Whitetail deer have a life span of about 10 to 12 years in the wild, but most only live about 4 to 5 years. They start life as spotted fawns, born in late spring. By their first birthday, young bucks begin to grow their first set of antlers and do reach reproductive maturity. From then on, they continue the cycle, contributing to the next generation of Tennessee’s majestic whitetail deer.

Where Do Whitetail Deer Live?

The habitats of Tennessee’s whitetail deer are as diverse as they are picturesque. So let’s step into their world and explore these landscapes more deeply.

Living on the Edge: The Appeal of Forests

Whitetail deer are truly creatures of the edge. The edge, in ecological terms, refers to the transition zone where two different plant communities meet, like a forest and a meadow. This kind of habitat offers the best of both worlds.

In the dense cover of the forest, deer find safety from predators. Here, they rest, ruminate, and escape the heat of summer days. In contrast, the open areas are a rich buffet of grasses, herbs, and broad-leafed plants, making them prime foraging spots.

Water Bodies: A Crucial Resource

Deer, like all living creatures, need water to survive. Therefore, rivers, streams, and other water bodies within their habitats serve as crucial drinking sources. Not only that, but the vegetation near these water bodies often provides excellent forage and cover.

Adapting to the Seasons

White-tailed deer buck in snow

Deer have special muscles that can adjust the angle of their hair shafts to keep them warm during winter.

©iStock.com/Matt Dirksen

Whitetail deer are tuned in to the rhythm of the seasons. In summer, they opt for cooler, shady forests with plenty of undergrowth. This dense cover protects them from the summer heat while providing a place to hide from predators.

Winter sends them seeking out areas with evergreen trees and shrubs. The evergreen plants offer some degree of cover even in the snowy season, and the lower-lying vegetation can be a crucial food source when other options are buried under the snow.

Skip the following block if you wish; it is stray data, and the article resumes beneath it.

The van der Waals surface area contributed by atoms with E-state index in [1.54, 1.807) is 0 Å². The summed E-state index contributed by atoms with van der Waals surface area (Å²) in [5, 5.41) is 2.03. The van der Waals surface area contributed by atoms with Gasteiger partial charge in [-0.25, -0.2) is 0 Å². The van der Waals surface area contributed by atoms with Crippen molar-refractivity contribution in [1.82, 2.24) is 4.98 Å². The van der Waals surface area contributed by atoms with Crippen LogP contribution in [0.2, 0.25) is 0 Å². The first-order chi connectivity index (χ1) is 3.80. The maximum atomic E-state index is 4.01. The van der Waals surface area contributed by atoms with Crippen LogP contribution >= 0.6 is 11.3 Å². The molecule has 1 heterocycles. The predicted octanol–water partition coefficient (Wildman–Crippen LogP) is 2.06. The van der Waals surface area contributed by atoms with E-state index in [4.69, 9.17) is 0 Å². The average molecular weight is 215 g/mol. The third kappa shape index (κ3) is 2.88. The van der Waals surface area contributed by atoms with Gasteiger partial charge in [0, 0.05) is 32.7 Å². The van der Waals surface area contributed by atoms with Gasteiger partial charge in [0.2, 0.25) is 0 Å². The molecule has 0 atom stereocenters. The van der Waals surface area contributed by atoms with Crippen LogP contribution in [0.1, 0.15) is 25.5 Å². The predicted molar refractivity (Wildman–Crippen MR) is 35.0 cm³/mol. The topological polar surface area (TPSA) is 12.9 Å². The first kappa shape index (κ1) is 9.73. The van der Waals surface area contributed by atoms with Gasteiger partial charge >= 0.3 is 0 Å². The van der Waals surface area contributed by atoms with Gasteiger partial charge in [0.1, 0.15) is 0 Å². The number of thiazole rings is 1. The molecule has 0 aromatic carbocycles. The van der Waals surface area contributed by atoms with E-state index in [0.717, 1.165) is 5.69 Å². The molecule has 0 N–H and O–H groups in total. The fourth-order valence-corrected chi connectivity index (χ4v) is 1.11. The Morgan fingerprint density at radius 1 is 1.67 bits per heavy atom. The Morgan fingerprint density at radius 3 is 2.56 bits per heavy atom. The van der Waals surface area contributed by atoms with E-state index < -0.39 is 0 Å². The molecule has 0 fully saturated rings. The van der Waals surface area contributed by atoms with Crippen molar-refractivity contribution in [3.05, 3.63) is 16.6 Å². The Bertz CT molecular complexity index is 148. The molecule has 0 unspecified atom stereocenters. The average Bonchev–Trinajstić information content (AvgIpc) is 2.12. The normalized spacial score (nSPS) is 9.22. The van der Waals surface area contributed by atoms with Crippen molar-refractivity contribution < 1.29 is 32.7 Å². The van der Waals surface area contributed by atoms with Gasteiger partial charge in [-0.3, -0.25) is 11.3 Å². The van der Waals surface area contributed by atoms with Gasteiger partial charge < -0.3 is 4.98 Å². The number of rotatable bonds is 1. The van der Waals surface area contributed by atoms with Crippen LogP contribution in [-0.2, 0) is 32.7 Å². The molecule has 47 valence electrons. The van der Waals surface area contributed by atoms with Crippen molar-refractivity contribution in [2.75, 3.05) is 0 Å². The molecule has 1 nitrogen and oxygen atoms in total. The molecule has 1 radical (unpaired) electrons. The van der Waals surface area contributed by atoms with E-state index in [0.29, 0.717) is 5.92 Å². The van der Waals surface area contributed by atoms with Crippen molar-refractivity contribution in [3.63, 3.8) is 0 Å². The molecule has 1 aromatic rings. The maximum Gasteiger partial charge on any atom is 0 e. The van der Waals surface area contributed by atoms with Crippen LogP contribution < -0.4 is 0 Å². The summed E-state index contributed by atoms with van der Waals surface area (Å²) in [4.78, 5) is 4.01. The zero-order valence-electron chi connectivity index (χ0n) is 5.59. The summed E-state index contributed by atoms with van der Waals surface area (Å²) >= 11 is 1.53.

Spring and autumn, with their explosion of plant life, find deer venturing into more open spaces, such as meadows, farmlands, and even suburban gardens, where fresh shoots, flowers, and crops are abundant.

The Urban Challenge

As cities and towns spread, forests and meadows give way to houses, roads, and shopping centers. But this hasn’t stopped the whitetail deer. Instead, these adaptable creatures have managed to carve out a place in suburban landscapes, swapping forest undergrowth for decorative shrubs and garden greens.

Yet, this move towards human-dominated areas isn’t without its challenges. Increased human-deer encounters, road accidents, and property damage are just some issues arising from this shared space. Understanding and managing these interactions is crucial, a topic we’ll delve into in later sections.

Diet and Foraging Behavior

Let’s turn our attention to the culinary preferences of the whitetail deer. These creatures are herbivores, feasting on a variety of plants, fruits, and nuts. But what they eat changes with the seasons and available food sources. Let’s delve into their menu and dining habits, shall we?

A Taste for Variety: Generalist Feeders

White-tailed deer reaching to eat off tree branch

Whitetail deer are generalist feeders which means that they will eat a wide range of different plants and will change their died based on what’s around them.

©iStock.com/steverts

Whitetail deer are considered generalist feeders. This means they can eat a wide range of plants, adjusting their diet based on what’s available each season. From the tender shoots of spring, the succulent berries of summer, to the fallen acorns of autumn, and the hardy bark of winter trees, the whitetail deer’s diet is diverse and flexible. This adaptability has undoubtedly contributed to their survival and success.